sport

Rutherford holds up England

Hamish Rutherford made England toil for much of day two as his New Zealand XI side reached 224 for six in Queenstown, after the tourists' 426.

England were bereft of outstanding evidence on Thursday as to the identity of their third Test match seamer.

Stuart Broad, by far the likeliest of the pace bowlers on show who could feasibly assist James Anderson and Steven Finn when a three-match series gets under way in Dunedin next week, was more threatening than Graham Onions and Chris Woakes but not significantly more successful.

None of the trio found much reward for their efforts as Rutherford (90) provided the substance.

The opener therefore cemented his claims to a Test debut next week, when he is likely to partner Peter Fulton.

After Ian Bell (158) was finally last out for England, they drew a blank in an hour's bowling up to lunch - and although Graeme Swann struck immediately afterwards, there was to be no sudden surge of further progress.

Instead, Rutherford stayed until well into the evening session - hitting 13 fours and a six from 149 balls - and then Dean Brownlie (63), with whom he shared a fourth-wicket stand of 81, continued England's frustrations.

Tom Latham and Rutherford, both left-handed sons of former New Zealand batsmen, are in the reckoning for a maiden Test of their own.

Rutherford was already the front-runner to get the nod next week, and all the more so after his opening partner was the one to go as their stand of 56 was broken when Swann had him moving across his stumps and lbw as he pushed to leg.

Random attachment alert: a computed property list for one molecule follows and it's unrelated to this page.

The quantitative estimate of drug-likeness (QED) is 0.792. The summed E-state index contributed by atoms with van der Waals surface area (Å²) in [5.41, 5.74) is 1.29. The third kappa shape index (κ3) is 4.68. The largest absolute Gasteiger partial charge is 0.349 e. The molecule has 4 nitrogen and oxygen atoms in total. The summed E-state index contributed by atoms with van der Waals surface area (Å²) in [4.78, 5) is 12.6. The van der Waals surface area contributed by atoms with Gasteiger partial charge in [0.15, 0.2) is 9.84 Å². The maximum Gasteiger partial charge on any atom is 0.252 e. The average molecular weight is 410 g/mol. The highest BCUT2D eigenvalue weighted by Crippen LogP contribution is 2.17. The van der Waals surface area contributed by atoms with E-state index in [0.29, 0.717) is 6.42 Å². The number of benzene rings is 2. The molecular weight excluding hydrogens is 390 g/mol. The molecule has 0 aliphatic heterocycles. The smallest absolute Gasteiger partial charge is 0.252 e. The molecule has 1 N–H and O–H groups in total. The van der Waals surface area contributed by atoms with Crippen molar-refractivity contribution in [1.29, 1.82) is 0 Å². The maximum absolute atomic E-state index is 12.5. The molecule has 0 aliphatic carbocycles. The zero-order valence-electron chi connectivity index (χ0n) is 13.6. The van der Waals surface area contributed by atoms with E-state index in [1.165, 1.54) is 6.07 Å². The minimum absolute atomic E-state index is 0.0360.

Carl Cachopa then began with intent, up the wicket to the fourth ball he faced and hitting a six high over long-on off Swann.

That was the number three's only scoring shot, though, before Broad found some extra bounce and had him fencing low to second slip - where Swann took a neat catch.

It was Broad's only first-class wicket of the winter to date, following his struggles with form and injury in India before Christmas.

Neil Broom also started confidently but was run out by a direct hit from Kevin Pietersen at point after being called through for a single by Rutherford.

By then, the opener had already completed his 50, prefaced a ball earlier with his only six, again off Swann over long-on.

He was joined by Test regular Brownlie as England's labours extended under near cloudless skies.

The new ball especially had swung and occasionally gone off the seam for the hosts on day one, but 24 hours later batting conditions appeared ever more straightforward.

Broad switched tactics after tea to try to discomfort Rutherford with some short balls, to little effect.

Instead, it was Woakes who finally did the trick when a lack of decisive foot movement perhaps undid Rutherford who was bowled by a delivery which kept a little low.

Brownlie was not for shifting, though, on his way to and beyond a convincing 112-ball half-century - until he was caught behind down the leg-side in the penultimate over of the day off Jonathan Trott.

Then when Swann doubled up with Jimmy Neesham lbw with the final ball of the day, England's position was more favourable than had long seemed likely.

England had added another 69 for their last three wickets, Bell finishing with 23 fours from 233 balls and Broad and Swann also bagging some handy runs.

For their opponents, Neesham and Neil Wagner took four wickets each - and substitute fielder Michael Rae had three catches, the last one when Bell mistimed an attempted hit over the top and was well-held at deep mid-off.

He had spoken of the importance of the new ball. But by lunch it had come and gone with no breakthrough, and England's long patience test was under way.